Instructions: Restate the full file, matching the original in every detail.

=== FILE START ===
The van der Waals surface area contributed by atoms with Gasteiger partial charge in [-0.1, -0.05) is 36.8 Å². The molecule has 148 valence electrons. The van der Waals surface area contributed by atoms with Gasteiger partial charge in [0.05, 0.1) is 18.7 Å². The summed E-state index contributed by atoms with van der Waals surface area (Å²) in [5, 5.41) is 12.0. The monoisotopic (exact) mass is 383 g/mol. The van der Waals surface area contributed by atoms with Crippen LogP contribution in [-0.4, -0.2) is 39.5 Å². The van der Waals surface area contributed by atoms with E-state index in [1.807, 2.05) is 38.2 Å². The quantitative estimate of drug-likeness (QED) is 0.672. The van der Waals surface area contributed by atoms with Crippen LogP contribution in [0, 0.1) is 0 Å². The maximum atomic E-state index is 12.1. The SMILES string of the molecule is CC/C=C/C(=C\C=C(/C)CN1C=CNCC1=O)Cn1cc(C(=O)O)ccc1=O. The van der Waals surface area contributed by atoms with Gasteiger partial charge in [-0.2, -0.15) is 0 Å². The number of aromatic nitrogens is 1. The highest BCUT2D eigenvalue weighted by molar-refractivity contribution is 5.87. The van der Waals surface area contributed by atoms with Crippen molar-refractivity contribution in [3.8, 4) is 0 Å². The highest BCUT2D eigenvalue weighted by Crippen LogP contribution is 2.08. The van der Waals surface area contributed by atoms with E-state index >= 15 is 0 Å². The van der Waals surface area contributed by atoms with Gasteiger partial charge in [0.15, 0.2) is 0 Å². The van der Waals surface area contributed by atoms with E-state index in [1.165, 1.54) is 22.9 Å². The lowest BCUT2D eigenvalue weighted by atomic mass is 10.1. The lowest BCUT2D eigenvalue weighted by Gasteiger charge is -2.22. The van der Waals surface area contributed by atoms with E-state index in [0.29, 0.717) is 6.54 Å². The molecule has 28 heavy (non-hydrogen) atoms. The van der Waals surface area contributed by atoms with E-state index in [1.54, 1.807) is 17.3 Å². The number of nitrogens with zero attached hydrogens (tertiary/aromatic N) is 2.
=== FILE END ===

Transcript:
The van der Waals surface area contributed by atoms with Gasteiger partial charge in [-0.1, -0.05) is 36.8 Å². The molecule has 148 valence electrons. The van der Waals surface area contributed by atoms with Gasteiger partial charge in [0.05, 0.1) is 18.7 Å². The summed E-state index contributed by atoms with van der Waals surface area (Å²) in [5, 5.41) is 12.0. The monoisotopic (exact) mass is 383 g/mol. The van der Waals surface area contributed by atoms with Crippen LogP contribution in [-0.4, -0.2) is 39.5 Å². The van der Waals surface area contributed by atoms with E-state index in [1.807, 2.05) is 38.2 Å². The quantitative estimate of drug-likeness (QED) is 0.672. The van der Waals surface area contributed by atoms with Crippen LogP contribution in [0, 0.1) is 0 Å². The maximum atomic E-state index is 12.1. The SMILES string of the molecule is CC/C=C/C(=C\C=C(/C)CN1C=CNCC1=O)Cn1cc(C(=O)O)ccc1=O. The van der Waals surface area contributed by atoms with Gasteiger partial charge in [-0.2, -0.15) is 0 Å². The number of aromatic nitrogens is 1. The highest BCUT2D eigenvalue weighted by molar-refractivity contribution is 5.87. The van der Waals surface area contributed by atoms with Crippen molar-refractivity contribution in [3.8, 4) is 0 Å². The highest BCUT2D eigenvalue weighted by Crippen LogP contribution is 2.08. The van der Waals surface area contributed by atoms with E-state index >= 15 is 0 Å². The van der Waals surface area contributed by atoms with Gasteiger partial charge in [0.15, 0.2) is 0 Å². The van der Waals surface area contributed by atoms with E-state index in [1.165, 1.54) is 22.9 Å². The lowest BCUT2D eigenvalue weighted by atomic mass is 10.1. The lowest BCUT2D eigenvalue weighted by Gasteiger charge is -2.22. The van der Waals surface area contributed by atoms with E-state index in [0.29, 0.717) is 6.54 Å². The molecule has 28 heavy (non-hydrogen) atoms. The van der Waals surface area contributed by atoms with E-state index in [1.54, 1.807) is 17.3 Å². The number of nitrogens with zero attached hydrogens (tertiary/aromatic N) is 2.